Often referred to as one of the best leg exercises, the squat is a compound exercise that effectively works your quadriceps, glutes, hamstrings and calves, and also engages your core. If you're new to squats, start by using only your body weight so you can learn proper form, which is essential for preventing injuries and getting optimal results.
Position your feet just a little wider than shoulder-width apart, and then slightly turn your toes out.
Face forward, let your arms hang by your sides and engage your core to stabilize your body. Imagine standing proud and tall with your shoulders pulled back and your chest forward while maintaining the natural arch of your back.
Transfer your weight to your heels and slightly hinge forward at your hips while keeping your back straight. Wiggle your toes to make sure you are resting your body weight on the heels.
Bend your knees directly over your feet and slowly lower your hips. Aim to bring your thighs as close to parallel to the floor as you can and pause one second. Mimic the motion you make when you sit on a chair. Avoid arching or rounding your back, and keep your torso upright. Really sit your buttocks back, and if desired, extend your arms forward to help keep your balance.
Push through your heels and straighten your knees and hips to come back to the starting point. Squeeze your glutes at the top of the motion. Repeat this eight to 12 times in one set. Work your way up to two to three sets as you progress.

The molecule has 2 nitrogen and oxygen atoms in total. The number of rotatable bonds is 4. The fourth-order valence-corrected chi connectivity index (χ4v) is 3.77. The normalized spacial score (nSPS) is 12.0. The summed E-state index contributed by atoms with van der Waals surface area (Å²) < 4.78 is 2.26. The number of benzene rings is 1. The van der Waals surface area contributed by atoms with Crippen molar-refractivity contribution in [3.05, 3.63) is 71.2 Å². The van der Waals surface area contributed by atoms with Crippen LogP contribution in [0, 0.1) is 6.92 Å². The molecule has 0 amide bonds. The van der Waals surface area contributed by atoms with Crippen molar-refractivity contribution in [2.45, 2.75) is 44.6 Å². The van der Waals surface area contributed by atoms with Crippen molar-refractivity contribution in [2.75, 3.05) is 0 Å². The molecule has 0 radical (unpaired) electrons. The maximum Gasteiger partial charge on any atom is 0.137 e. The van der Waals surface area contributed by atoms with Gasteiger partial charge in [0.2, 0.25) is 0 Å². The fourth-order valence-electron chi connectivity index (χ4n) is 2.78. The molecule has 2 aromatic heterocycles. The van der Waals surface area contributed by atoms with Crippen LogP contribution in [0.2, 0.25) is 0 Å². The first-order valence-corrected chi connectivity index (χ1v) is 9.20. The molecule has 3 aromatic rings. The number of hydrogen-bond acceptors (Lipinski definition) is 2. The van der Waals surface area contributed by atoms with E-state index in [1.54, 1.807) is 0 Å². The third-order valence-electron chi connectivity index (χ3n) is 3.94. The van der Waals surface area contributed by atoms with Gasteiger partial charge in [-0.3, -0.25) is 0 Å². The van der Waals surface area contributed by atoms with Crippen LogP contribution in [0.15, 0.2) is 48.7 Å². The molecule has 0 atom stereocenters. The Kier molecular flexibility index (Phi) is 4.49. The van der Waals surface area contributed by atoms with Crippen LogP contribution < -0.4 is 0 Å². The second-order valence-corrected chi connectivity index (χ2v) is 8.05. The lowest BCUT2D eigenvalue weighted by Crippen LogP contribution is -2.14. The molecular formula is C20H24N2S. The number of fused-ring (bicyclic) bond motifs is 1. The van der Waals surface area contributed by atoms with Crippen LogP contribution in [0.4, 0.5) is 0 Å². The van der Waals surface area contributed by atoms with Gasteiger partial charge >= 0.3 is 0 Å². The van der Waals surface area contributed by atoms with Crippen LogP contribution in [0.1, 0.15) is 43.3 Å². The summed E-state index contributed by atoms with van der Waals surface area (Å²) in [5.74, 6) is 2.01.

Inhale as you go into the squat and exhale as you return to the starting point.
Before doing squats, warm up for five to 10 minutes with low-intensity cardio to prepare your body for the work to come.
Perform squats while standing sideways to a mirror so you can regularly monitor your form. Alternatively, have a certified personal trainer monitor and correct your form.
To guide your squatting form, consider putting a chair behind you and squatting as if you're about to sit on it. Then just before your butt touches the chair, stand back up.
Stretch after doing squats by bending over from an upright stance to try and touch the floor. Hold the stretch for 30 seconds.
For an extra challenge, perform one-legged squats, during which you slightly raise one foot off the floor while you are doing the squat movement with the other leg. You can also do squats while either holding dumbbells in your hands or steadying a barbell on your shoulders behind your neck.
Consult your physician before taking on a new exercise routine, particularly if you’re new to exercise or if you have a medical condition or injury.